I knew my child wasn’t supposed to live, wasn’t supposed to grow up, wasn’t ever supposed to smile. He had his tikkun to fulfill, and he fulfilled it.
I drew upon recollections of the beautiful moments we had amid the painful ones. Like the times my husband would sit with his chavrusa next to our son’s incubator, willing our baby to absorb all that Torah they learned. Singing Abie Rotenberg’s “Ride the Train” to him, which somehow felt like the right song, the one I’d connected with throughout the ordeal. Having my friend, a music therapist, over for visits at the hospital, and my son’s saturation levels would rise while she was there doing her thing.
When I came home from the hospital, we had to break the news to our kids. I told them that our little boy is now next to Hashem because that’s where children go. “And if you need anything from Him,” I said to them, “remember your brother who is sitting next to the Kisei Hakavod.”
I learned that pain and grief are hard, but not bad.
I learned how precious life is, every day, every moment, the kids we have, the friends we have. Community. The support system I had in place was unbelievable and went on for weeks afterward. We felt so looked after. I saw other mothers going downstairs to the hospital shops to buy diapers, but we didn’t need to do a thing; we had people doing everything for us.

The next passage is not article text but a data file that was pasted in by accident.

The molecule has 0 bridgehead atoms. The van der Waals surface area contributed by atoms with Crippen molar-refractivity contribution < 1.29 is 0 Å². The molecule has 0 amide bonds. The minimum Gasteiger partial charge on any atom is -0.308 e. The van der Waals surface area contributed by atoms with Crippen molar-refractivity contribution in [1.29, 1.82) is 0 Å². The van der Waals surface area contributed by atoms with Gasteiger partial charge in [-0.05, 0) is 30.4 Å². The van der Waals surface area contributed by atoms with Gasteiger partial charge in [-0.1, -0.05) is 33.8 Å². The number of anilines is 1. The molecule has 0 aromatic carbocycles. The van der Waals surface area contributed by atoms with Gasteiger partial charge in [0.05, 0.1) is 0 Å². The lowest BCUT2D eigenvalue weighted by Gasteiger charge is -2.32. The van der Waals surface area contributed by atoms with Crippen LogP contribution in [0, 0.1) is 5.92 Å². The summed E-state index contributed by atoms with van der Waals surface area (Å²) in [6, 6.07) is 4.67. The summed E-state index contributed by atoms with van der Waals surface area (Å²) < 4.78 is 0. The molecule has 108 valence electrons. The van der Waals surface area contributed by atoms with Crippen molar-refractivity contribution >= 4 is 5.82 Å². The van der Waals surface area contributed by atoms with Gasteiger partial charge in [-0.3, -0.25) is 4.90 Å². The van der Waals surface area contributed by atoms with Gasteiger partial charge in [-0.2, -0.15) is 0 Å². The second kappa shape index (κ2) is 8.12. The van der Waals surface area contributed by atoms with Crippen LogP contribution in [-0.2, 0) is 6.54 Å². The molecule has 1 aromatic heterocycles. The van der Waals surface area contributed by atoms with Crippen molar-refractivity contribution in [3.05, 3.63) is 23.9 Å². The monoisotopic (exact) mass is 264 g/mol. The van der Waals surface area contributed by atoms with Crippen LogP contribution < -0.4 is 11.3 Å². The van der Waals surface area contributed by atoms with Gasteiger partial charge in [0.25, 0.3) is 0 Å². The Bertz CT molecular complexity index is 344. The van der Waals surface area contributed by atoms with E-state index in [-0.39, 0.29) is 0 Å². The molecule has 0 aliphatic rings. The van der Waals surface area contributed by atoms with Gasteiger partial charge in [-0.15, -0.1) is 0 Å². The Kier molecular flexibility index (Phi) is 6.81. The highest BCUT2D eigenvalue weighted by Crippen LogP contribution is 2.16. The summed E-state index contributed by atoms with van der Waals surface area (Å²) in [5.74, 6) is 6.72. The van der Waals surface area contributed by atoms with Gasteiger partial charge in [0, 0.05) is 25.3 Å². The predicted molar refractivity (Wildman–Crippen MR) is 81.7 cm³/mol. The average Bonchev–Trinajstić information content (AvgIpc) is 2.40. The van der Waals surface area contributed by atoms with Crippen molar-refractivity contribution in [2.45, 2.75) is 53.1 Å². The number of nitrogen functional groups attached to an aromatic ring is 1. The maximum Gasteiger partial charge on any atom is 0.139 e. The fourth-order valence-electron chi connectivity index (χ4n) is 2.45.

I had a chesed girl over very shortly after we buried our son, and when she asked me how many kids we had, it was a shock to answer, “I had six, and now I have five.” Today, eight years later, the pain has waned, but it still shocks me each time I get that question. It’s hard to say, “I have three girls and two boys” — especially when I talk to someone who has three boys.
Other challenges have come up over time, and I sometimes do wonder how I would have managed with a child with severe special needs, and that often brings another wave of relief.